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Hoffmann, R. A wiki for the life sciences where authorship matters. Nature Genetics (2008)

Basal ganglia lesions in the rat: effects on quinolinic acid metabolism.

Experimental basal ganglia lesions were produced in order to examine the effect of neuronal loss on quinolinic acid (QUIN) metabolism. The latter was investigated by measuring the activities of QUIN's biosynthetic enzyme, 3-hydroxyanthranilic acid oxygenase (3-HAO) and its degradative enzyme, quinolinic acid phosphoribosyltransferase (QPRT). Striatal ibotenic acid lesions caused a steady increase in striatal QPRT activity, reaching 280% of control levels 21 days after the lesion. In the same tissue, 3-HAO activity, too, was elevated. It rose to 436% of control after 7 days and to a lesser degree (+309%) after 3 weeks. Immunotitration experiments using anti-rat 3-HAO antibodies and kinetic analysis of lesioned and control striata showed that the increase in 3-HAO was due to de novo production of enzyme protein. The large increases in striatal enzyme activities after 7 days were accompanied by smaller increases in both 3-HAO and QPRT activities in the ipsilateral substantia nigra. Physical destruction of corticostriatal glutamatergic fibers resulted in increases in striatal 3-HAO (+216%) and QPRT (+243%) activities after one week. No changes in nigral or striatal QUIN metabolism were recorded 7 days after an intranigral injection of 6-hydroxydopamine. These data confirm the notion of a largely glial localization of the QUIN system in the basal ganglia, and correlate well with recent observations in brain tissue from Huntington's disease victims.[1]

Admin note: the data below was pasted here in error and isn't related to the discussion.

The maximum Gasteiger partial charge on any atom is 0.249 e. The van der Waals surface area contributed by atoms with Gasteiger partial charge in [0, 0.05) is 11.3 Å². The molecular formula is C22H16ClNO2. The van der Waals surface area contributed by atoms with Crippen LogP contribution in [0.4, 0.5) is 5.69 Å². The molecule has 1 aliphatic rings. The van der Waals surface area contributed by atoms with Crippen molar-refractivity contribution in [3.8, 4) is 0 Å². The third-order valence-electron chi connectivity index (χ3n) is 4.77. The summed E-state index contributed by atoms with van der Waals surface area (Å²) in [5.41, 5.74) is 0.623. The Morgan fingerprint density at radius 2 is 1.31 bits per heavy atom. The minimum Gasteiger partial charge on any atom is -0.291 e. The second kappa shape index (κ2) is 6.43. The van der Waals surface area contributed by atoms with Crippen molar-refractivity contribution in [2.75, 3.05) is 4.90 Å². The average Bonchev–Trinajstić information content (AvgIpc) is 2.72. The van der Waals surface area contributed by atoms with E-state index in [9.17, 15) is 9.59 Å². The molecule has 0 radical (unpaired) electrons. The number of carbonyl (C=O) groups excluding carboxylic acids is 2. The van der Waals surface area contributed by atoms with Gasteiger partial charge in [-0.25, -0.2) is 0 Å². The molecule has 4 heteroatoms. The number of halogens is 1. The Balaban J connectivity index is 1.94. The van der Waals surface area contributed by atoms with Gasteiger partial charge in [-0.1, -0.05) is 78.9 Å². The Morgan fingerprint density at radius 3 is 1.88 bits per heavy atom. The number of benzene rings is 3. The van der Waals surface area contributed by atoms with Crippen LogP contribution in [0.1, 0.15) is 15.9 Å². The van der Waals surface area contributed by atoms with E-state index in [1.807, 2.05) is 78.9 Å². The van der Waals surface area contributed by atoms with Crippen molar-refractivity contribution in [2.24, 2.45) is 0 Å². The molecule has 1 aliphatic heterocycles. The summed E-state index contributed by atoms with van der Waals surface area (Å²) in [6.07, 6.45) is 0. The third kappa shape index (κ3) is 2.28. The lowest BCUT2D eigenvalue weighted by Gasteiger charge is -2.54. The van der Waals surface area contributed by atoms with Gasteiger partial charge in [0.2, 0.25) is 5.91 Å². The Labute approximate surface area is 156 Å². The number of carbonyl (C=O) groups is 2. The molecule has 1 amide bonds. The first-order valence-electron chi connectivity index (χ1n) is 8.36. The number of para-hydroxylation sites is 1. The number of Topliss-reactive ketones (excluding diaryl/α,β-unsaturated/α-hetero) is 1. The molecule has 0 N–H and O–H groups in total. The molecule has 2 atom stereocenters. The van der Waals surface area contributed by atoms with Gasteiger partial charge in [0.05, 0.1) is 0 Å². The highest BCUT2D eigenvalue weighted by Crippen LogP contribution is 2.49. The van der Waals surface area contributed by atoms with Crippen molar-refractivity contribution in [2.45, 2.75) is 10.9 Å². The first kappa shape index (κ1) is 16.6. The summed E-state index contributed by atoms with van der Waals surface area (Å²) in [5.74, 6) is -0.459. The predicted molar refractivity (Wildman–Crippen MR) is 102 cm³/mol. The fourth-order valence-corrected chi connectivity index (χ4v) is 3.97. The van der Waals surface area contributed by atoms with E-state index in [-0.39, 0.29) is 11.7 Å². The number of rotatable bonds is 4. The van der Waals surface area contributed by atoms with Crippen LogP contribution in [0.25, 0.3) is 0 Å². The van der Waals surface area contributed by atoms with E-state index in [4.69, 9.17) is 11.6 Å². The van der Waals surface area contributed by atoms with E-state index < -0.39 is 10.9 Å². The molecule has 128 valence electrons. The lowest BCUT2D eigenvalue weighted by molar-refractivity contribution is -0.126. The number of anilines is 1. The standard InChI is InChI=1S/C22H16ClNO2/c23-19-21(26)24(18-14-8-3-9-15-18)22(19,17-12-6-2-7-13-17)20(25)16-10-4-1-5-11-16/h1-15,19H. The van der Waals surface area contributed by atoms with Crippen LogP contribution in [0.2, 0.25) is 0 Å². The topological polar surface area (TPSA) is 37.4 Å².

1. Basal ganglia lesions in the rat: effects on quinolinic acid metabolism. Schwarcz, R., Okuno, E., White, R.J. Brain Res. (1989) [Pubmed]
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